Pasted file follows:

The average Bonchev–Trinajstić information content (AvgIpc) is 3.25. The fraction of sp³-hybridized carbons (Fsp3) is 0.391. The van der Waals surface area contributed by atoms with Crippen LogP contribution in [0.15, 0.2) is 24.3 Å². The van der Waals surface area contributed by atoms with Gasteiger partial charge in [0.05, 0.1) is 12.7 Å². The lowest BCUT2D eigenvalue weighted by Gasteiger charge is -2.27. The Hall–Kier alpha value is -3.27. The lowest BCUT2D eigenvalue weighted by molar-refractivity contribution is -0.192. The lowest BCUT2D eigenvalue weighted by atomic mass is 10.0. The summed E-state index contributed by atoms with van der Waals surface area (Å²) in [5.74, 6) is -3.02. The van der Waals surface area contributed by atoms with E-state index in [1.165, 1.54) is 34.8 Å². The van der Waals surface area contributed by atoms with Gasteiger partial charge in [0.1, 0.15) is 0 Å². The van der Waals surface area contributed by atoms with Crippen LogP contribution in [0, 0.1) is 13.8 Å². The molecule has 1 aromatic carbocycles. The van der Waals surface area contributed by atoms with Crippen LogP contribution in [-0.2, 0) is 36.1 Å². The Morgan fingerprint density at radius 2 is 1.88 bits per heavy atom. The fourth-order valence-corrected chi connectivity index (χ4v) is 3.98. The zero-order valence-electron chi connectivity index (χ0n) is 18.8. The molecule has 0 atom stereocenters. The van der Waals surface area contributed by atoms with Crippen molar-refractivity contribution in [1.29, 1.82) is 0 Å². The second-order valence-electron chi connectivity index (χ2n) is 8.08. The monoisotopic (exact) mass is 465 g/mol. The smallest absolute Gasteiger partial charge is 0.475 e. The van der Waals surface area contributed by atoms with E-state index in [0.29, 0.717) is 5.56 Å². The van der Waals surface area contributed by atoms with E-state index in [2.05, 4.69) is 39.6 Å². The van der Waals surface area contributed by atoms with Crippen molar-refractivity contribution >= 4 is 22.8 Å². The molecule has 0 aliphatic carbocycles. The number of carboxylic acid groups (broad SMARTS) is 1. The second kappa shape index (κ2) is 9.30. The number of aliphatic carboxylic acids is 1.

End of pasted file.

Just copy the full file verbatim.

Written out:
The average Bonchev–Trinajstić information content (AvgIpc) is 3.25. The fraction of sp³-hybridized carbons (Fsp3) is 0.391. The van der Waals surface area contributed by atoms with Crippen LogP contribution in [0.15, 0.2) is 24.3 Å². The van der Waals surface area contributed by atoms with Gasteiger partial charge in [0.05, 0.1) is 12.7 Å². The lowest BCUT2D eigenvalue weighted by Gasteiger charge is -2.27. The Hall–Kier alpha value is -3.27. The lowest BCUT2D eigenvalue weighted by molar-refractivity contribution is -0.192. The lowest BCUT2D eigenvalue weighted by atomic mass is 10.0. The summed E-state index contributed by atoms with van der Waals surface area (Å²) in [5.74, 6) is -3.02. The van der Waals surface area contributed by atoms with E-state index in [1.165, 1.54) is 34.8 Å². The van der Waals surface area contributed by atoms with Gasteiger partial charge in [0.1, 0.15) is 0 Å². The van der Waals surface area contributed by atoms with Crippen LogP contribution in [0, 0.1) is 13.8 Å². The molecule has 1 aromatic carbocycles. The van der Waals surface area contributed by atoms with Crippen LogP contribution in [-0.2, 0) is 36.1 Å². The Morgan fingerprint density at radius 2 is 1.88 bits per heavy atom. The fourth-order valence-corrected chi connectivity index (χ4v) is 3.98. The zero-order valence-electron chi connectivity index (χ0n) is 18.8. The molecule has 0 atom stereocenters. The van der Waals surface area contributed by atoms with Crippen molar-refractivity contribution in [1.29, 1.82) is 0 Å². The second-order valence-electron chi connectivity index (χ2n) is 8.08. The monoisotopic (exact) mass is 465 g/mol. The smallest absolute Gasteiger partial charge is 0.475 e. The van der Waals surface area contributed by atoms with E-state index in [0.29, 0.717) is 5.56 Å². The van der Waals surface area contributed by atoms with E-state index in [2.05, 4.69) is 39.6 Å². The van der Waals surface area contributed by atoms with Crippen molar-refractivity contribution >= 4 is 22.8 Å². The molecule has 0 aliphatic carbocycles. The number of carboxylic acid groups (broad SMARTS) is 1. The second kappa shape index (κ2) is 9.30. The number of aliphatic carboxylic acids is 1.